What kind of money can I expect to make as a nurse?

It depends on how long you want to go to school, what kind of nurse you want to be, and where you want to work.

A Certified Nursing Assistant, or CNA, completes 75 hours of training at a technical school.

They are not actually nurses but help them take care of patients. CNAs are responsible for bringing food trays, changing the sheets, and helping patients bathe or walk, and they may take a patient’s vital signs.

Licensed Practical Nurses, or LPNs, complete 1-2 years of training at a technical school. They provide the basic monitoring and care of patients, with duties that may include taking blood pressure readings, giving shots, collecting samples for testing, and assisting patients who cannot bathe or feed themselves.

Note the overlap in the duties of a CNA and an LPN; LPNs may delegate some of their tasks to CNAs and supervise the work that CNAs do.

Registered Nurses, or RNs, may complete 2-4 years of school at either a technical school or university. RNs may create care plans for patients.

They administer medications, help the doctor run diagnostic tests, give the patient and the patient’s family instructions for continuing treatment at home, and may even be able to write prescriptions.

Because of the greater responsibility and higher skill set required of them, RNs make much more money on average than LPNs do.

In general, more time spent in nursing school correlates with a higher salary.

An RN with a 2-year Associate’s Degree in Nursing, or ADN, may start out with the same salary as an RN with a Bachelor’s of Science in Nursing, or BSN, but the nurse with the BSN will probably have more opportunities for advancement and thus a greater lifetime earning potential than the nurse with the ADN.

Can you give specific numbers?

According to the Bureau of Labor Statistics, CNAs earned a median hourly wage of $11.48 in 2008.

Median wages for LPNs were $39,000 per year in 2008. LPNs earn bigger salaries working at nursing homes and home health care services than they do at general hospitals or private doctors’ offices.

Median wages for RNs were $62,000 per year in 2008, with bigger median salaries in hospitals and private doctors’ offices and lower median salaries in home health care services and nursing homes.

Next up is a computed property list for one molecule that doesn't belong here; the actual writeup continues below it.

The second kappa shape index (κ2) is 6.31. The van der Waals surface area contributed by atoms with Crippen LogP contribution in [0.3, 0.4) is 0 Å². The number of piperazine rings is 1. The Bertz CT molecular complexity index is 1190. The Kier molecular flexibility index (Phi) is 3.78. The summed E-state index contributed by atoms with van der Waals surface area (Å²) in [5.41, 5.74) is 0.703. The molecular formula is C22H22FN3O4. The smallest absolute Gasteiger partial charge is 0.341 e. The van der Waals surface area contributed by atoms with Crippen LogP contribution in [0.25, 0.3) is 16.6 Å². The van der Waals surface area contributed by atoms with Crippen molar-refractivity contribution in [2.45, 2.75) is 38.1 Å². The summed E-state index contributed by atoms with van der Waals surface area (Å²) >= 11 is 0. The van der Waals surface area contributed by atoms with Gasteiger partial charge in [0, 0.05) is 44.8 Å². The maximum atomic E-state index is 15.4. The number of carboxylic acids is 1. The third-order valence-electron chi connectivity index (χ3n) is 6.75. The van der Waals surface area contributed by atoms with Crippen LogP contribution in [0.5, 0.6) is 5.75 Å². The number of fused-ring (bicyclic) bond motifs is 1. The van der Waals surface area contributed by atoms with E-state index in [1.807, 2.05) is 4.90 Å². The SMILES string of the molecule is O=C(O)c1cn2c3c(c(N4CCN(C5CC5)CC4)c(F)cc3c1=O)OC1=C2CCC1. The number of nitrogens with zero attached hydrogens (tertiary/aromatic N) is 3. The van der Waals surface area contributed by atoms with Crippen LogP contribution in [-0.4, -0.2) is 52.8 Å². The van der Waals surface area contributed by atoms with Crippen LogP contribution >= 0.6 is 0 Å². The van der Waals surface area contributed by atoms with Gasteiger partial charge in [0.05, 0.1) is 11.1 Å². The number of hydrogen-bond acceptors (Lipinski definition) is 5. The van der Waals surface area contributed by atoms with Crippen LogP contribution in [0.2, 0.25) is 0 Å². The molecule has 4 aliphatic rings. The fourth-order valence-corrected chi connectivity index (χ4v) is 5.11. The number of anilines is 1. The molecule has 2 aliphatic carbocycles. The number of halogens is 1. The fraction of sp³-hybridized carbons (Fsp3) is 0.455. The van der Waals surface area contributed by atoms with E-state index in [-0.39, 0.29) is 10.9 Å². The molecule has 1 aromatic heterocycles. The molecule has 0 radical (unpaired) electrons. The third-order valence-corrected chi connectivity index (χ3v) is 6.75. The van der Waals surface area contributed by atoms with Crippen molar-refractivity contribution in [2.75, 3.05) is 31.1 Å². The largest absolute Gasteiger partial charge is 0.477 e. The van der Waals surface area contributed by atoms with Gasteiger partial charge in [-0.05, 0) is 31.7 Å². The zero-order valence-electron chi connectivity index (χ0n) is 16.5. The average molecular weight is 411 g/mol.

Is that good?

In the US, the median household income was about $50,000 per year in 2007. So, depending on your educational level and the annual wages of your other household members, you can probably expect to enjoy a middle-class lifestyle as a nurse.

For comparison, an average teacher a with four-year degree might start out with a salary of $33,000 per year, and a salaried real estate agent might make about $57,000 per year.

If you work under a primary care physician at a private practice, that doctor might be making about $186,000 per year.

It’s also important to note that the above salary figures for nurses do not include benefits. Nurses may receive health insurance, sick leave, retirement options, or other benefits in addition to salary.

How employable will I be with a degree in nursing?

A. The field of nursing is expected to grow quickly in the next decade.

In particular, because 28 percent of LPNs are employed by nursing homes and home-health services, these professionals will continue to enjoy a high demand for their skills as the “Baby Boomer” population ages and as ever-improving medical technology allows us all to live longer.

RNs can expect to see similar gains in the nursing home and home-health sectors, but for them, the the biggest job growth will occur in private practices.

This is because, as the practice of medicine becomes more technologically intensive, small doctors’ offices will need more highly skilled staff to run complicated machinery. The demand for RNs in private practice is expected to grow by 48 percent in the next 10 years.

Where can I find more information?

The Bureau of Labor Statistics publishes the Occupational Outlook Handbook, which provides detailed information about salary, training, nature of work, and growth outlook about all occupations in the US. You can access the Handbook online at www.bls.gov/oco/.

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